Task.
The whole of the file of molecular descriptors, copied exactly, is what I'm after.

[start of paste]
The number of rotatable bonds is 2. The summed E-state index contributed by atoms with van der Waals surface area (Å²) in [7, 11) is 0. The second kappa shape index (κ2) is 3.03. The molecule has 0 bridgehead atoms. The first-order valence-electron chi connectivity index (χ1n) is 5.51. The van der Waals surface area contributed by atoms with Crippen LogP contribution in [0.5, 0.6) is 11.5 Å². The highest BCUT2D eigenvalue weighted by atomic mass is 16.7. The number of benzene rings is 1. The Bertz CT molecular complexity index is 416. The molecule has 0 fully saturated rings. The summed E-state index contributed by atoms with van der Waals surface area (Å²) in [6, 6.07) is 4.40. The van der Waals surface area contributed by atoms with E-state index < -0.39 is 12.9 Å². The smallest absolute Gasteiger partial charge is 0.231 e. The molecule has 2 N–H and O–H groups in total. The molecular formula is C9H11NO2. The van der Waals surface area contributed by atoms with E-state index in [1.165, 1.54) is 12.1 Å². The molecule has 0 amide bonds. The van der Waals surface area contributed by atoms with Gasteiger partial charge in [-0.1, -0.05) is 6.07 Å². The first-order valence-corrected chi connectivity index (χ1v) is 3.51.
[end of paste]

The number of rotatable bonds is 2. The summed E-state index contributed by atoms with van der Waals surface area (Å²) in [7, 11) is 0. The second kappa shape index (κ2) is 3.03. The molecule has 0 bridgehead atoms. The first-order valence-electron chi connectivity index (χ1n) is 5.51. The van der Waals surface area contributed by atoms with Crippen LogP contribution in [0.5, 0.6) is 11.5 Å². The highest BCUT2D eigenvalue weighted by atomic mass is 16.7. The number of benzene rings is 1. The Bertz CT molecular complexity index is 416. The molecule has 0 fully saturated rings. The summed E-state index contributed by atoms with van der Waals surface area (Å²) in [6, 6.07) is 4.40. The van der Waals surface area contributed by atoms with E-state index < -0.39 is 12.9 Å². The smallest absolute Gasteiger partial charge is 0.231 e. The molecule has 2 N–H and O–H groups in total. The molecular formula is C9H11NO2. The van der Waals surface area contributed by atoms with E-state index in [1.165, 1.54) is 12.1 Å². The molecule has 0 amide bonds. The van der Waals surface area contributed by atoms with Gasteiger partial charge in [-0.1, -0.05) is 6.07 Å². The first-order valence-corrected chi connectivity index (χ1v) is 3.51.